True to form, Michael J. Sheehy's third solo album isn't a particularly happy affair. If, after Sweet Blue Gene and Ill Gotten Gains, it seemed that things couldn't possibly get any worse for the self-proclaimed "short, bald fella," No Longer My Concern proves otherwise. Here, he continues down a murky, confessional path, spinning tales of excessive boozing, sordid sex, self-loathing, and all-consuming ennui. As with Sheehy's previous records, stripped-down rock & roll, swamp blues, and some deceptively beautiful ballads provide a soundtrack to the dark night of his tortured soul. This is indeed black mood music and, by Sheehy's own admission, these songs are often personal, but, as usual, his self-deprecating humor and wicked sense of irony save them from becoming maudlin. With its cool, finger-snapping rockabilly beat and sassy female backing vocals, "Donkey Ride Straight to Hell" is a case-in-point, chronicling the experience of being dumped for a better-endowed suitor. Similarly tongue-in-cheek, "Pigboy" simmers with bluesy self-hatred ("When I catch my reflection/I don't like what I see," complains Sheehy). In Sheehy's quieter moments, his moody melodies and soulful crooning have prompted comparisons with arch miserablists like Tindersticks; such comparisons are borne out by the haunted, slow-burning "Teardrop Time" and the brooding "Dark Country Moment." Sheehy has always had a flair for acoustic numbers with a distinctly hymnal feel and this album offers further evidence of that talent, especially on "Distracting Yourself From the Doom," with its lilting piano and standup bass. While No Longer My Concern doesn't diminish Sheehy's reputation as a singer/songwriter with a distinctive noir sound and vision, it could be argued that his routine is wearing a little thin. Still, this is the last album in a trilogy and, hopefully, subsequent projects will see him expand his repertoire a little.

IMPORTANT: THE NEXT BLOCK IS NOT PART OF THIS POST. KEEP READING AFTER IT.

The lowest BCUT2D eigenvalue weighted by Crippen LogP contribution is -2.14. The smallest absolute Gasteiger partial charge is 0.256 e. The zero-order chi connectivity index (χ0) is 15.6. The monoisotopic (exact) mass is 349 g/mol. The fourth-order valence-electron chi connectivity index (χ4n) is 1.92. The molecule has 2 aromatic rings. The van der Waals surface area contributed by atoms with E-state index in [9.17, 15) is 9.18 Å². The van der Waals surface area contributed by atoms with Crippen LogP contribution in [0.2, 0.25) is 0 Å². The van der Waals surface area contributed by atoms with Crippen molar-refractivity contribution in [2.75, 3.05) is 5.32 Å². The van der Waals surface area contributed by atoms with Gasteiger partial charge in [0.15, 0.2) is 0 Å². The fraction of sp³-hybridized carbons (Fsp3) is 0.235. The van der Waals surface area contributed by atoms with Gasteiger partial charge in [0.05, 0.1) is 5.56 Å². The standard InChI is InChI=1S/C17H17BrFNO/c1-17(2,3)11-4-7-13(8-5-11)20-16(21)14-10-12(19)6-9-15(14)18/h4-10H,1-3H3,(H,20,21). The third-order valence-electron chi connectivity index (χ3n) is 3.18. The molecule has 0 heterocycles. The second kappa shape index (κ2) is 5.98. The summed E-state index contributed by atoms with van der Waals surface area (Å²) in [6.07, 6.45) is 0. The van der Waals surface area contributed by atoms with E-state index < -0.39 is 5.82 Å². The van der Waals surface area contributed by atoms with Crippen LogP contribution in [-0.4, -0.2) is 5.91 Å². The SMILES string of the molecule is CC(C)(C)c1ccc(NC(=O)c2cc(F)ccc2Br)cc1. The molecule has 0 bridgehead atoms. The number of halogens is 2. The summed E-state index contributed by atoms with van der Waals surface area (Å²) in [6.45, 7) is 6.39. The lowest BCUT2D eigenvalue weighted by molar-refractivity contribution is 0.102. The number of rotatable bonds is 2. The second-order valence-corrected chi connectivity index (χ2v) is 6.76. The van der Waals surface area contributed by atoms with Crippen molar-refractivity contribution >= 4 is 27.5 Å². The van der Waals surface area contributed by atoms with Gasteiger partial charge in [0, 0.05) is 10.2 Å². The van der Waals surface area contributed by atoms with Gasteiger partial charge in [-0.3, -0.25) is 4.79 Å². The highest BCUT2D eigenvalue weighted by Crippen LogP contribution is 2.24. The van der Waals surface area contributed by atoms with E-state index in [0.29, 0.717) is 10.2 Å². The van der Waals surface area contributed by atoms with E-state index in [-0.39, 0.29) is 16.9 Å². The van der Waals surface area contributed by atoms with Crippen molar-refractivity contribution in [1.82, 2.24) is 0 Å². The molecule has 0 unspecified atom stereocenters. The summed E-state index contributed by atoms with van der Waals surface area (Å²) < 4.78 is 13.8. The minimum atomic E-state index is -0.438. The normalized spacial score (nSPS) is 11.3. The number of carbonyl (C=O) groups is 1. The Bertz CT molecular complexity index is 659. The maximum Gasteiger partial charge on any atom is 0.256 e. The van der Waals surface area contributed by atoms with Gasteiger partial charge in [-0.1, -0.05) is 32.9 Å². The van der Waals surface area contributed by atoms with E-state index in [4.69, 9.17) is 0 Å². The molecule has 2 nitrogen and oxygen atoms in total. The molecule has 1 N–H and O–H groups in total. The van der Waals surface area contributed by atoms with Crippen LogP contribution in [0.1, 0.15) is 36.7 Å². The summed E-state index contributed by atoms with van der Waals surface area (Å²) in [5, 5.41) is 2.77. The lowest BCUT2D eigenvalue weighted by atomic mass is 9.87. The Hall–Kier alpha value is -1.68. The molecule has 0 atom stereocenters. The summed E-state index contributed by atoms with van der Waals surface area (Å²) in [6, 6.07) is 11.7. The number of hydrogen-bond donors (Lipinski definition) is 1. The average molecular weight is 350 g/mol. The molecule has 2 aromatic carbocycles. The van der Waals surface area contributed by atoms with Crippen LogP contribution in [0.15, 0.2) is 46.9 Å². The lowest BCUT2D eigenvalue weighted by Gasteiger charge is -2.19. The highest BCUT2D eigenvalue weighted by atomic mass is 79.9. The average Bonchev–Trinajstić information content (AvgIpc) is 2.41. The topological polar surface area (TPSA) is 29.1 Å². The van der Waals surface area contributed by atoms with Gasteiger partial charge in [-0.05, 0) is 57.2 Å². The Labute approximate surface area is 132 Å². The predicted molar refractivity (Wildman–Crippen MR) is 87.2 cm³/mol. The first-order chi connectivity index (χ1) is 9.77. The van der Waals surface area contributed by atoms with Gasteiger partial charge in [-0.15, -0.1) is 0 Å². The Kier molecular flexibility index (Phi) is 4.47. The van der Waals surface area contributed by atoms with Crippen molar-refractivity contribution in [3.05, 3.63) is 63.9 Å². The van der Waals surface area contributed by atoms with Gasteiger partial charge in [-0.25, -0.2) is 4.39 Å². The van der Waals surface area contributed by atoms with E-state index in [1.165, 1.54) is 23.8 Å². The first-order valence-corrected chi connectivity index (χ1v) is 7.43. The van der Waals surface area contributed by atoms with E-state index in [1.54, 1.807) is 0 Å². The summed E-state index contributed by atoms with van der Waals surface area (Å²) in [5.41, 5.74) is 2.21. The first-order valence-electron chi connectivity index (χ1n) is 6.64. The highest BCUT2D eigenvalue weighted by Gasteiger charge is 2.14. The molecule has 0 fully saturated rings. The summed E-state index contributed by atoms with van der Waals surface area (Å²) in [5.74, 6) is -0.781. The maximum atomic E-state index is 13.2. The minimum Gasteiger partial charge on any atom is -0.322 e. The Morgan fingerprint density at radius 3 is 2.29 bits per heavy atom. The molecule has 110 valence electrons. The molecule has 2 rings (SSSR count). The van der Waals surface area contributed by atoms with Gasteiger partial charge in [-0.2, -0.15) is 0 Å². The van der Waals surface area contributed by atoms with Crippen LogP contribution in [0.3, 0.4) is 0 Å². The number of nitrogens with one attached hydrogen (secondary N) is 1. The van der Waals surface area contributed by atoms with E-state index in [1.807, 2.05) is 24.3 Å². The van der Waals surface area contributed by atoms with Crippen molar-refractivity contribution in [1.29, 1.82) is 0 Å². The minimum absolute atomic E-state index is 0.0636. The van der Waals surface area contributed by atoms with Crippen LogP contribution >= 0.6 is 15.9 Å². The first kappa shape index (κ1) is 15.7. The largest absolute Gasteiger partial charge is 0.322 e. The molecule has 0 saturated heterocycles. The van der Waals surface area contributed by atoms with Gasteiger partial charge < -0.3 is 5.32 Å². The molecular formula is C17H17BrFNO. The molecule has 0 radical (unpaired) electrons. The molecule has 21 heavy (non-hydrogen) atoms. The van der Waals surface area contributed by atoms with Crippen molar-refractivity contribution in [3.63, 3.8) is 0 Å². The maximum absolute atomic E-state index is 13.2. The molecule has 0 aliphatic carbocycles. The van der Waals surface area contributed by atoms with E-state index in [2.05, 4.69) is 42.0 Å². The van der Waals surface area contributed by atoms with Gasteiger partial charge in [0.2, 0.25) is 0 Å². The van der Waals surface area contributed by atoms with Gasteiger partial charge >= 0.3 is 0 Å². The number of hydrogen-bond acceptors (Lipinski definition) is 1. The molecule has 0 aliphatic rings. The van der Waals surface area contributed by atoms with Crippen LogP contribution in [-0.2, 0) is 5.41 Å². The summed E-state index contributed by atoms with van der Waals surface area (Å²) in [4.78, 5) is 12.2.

AllMusic Review by Wilson Neate